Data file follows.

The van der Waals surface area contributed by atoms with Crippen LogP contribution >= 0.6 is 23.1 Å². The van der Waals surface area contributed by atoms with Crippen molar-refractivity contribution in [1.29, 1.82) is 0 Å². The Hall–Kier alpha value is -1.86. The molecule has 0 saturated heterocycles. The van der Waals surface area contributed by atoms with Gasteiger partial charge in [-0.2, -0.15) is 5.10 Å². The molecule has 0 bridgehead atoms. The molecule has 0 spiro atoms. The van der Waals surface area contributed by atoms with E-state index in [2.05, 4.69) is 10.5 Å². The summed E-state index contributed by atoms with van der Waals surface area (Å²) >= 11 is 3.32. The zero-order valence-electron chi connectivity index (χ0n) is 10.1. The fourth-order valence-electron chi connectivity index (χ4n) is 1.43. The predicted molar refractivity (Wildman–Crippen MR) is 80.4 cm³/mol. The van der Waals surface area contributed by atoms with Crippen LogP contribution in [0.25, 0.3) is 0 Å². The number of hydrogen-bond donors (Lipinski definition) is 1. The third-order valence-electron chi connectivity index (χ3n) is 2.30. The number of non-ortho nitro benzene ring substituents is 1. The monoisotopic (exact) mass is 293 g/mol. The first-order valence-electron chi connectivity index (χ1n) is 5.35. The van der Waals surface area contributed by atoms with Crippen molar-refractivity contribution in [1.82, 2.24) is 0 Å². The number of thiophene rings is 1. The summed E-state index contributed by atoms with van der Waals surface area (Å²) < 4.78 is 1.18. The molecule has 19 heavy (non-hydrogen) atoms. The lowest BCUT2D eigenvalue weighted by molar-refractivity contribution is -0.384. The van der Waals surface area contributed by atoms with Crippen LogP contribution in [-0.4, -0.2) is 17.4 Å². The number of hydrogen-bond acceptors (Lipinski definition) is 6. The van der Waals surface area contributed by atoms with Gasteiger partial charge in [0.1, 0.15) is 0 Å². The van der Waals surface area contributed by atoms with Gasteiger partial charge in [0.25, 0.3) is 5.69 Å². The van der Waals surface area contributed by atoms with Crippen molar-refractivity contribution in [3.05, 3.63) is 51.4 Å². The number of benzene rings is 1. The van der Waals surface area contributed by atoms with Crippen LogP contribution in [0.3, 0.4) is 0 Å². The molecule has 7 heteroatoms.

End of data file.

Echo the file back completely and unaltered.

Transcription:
The van der Waals surface area contributed by atoms with Crippen LogP contribution >= 0.6 is 23.1 Å². The van der Waals surface area contributed by atoms with Crippen molar-refractivity contribution in [1.29, 1.82) is 0 Å². The Hall–Kier alpha value is -1.86. The molecule has 0 saturated heterocycles. The van der Waals surface area contributed by atoms with Gasteiger partial charge in [-0.2, -0.15) is 5.10 Å². The molecule has 0 bridgehead atoms. The molecule has 0 spiro atoms. The van der Waals surface area contributed by atoms with E-state index in [2.05, 4.69) is 10.5 Å². The summed E-state index contributed by atoms with van der Waals surface area (Å²) >= 11 is 3.32. The zero-order valence-electron chi connectivity index (χ0n) is 10.1. The fourth-order valence-electron chi connectivity index (χ4n) is 1.43. The predicted molar refractivity (Wildman–Crippen MR) is 80.4 cm³/mol. The van der Waals surface area contributed by atoms with Crippen LogP contribution in [0.25, 0.3) is 0 Å². The number of hydrogen-bond donors (Lipinski definition) is 1. The third-order valence-electron chi connectivity index (χ3n) is 2.30. The number of non-ortho nitro benzene ring substituents is 1. The monoisotopic (exact) mass is 293 g/mol. The first-order valence-electron chi connectivity index (χ1n) is 5.35. The van der Waals surface area contributed by atoms with Crippen molar-refractivity contribution in [1.82, 2.24) is 0 Å². The number of thiophene rings is 1. The summed E-state index contributed by atoms with van der Waals surface area (Å²) < 4.78 is 1.18. The molecule has 19 heavy (non-hydrogen) atoms. The lowest BCUT2D eigenvalue weighted by molar-refractivity contribution is -0.384. The van der Waals surface area contributed by atoms with Crippen LogP contribution in [-0.4, -0.2) is 17.4 Å². The number of hydrogen-bond acceptors (Lipinski definition) is 6. The van der Waals surface area contributed by atoms with Gasteiger partial charge in [0.1, 0.15) is 0 Å². The van der Waals surface area contributed by atoms with Gasteiger partial charge in [0.25, 0.3) is 5.69 Å². The van der Waals surface area contributed by atoms with Crippen molar-refractivity contribution in [3.05, 3.63) is 51.4 Å². The number of benzene rings is 1. The van der Waals surface area contributed by atoms with Crippen LogP contribution in [0.3, 0.4) is 0 Å². The molecule has 7 heteroatoms.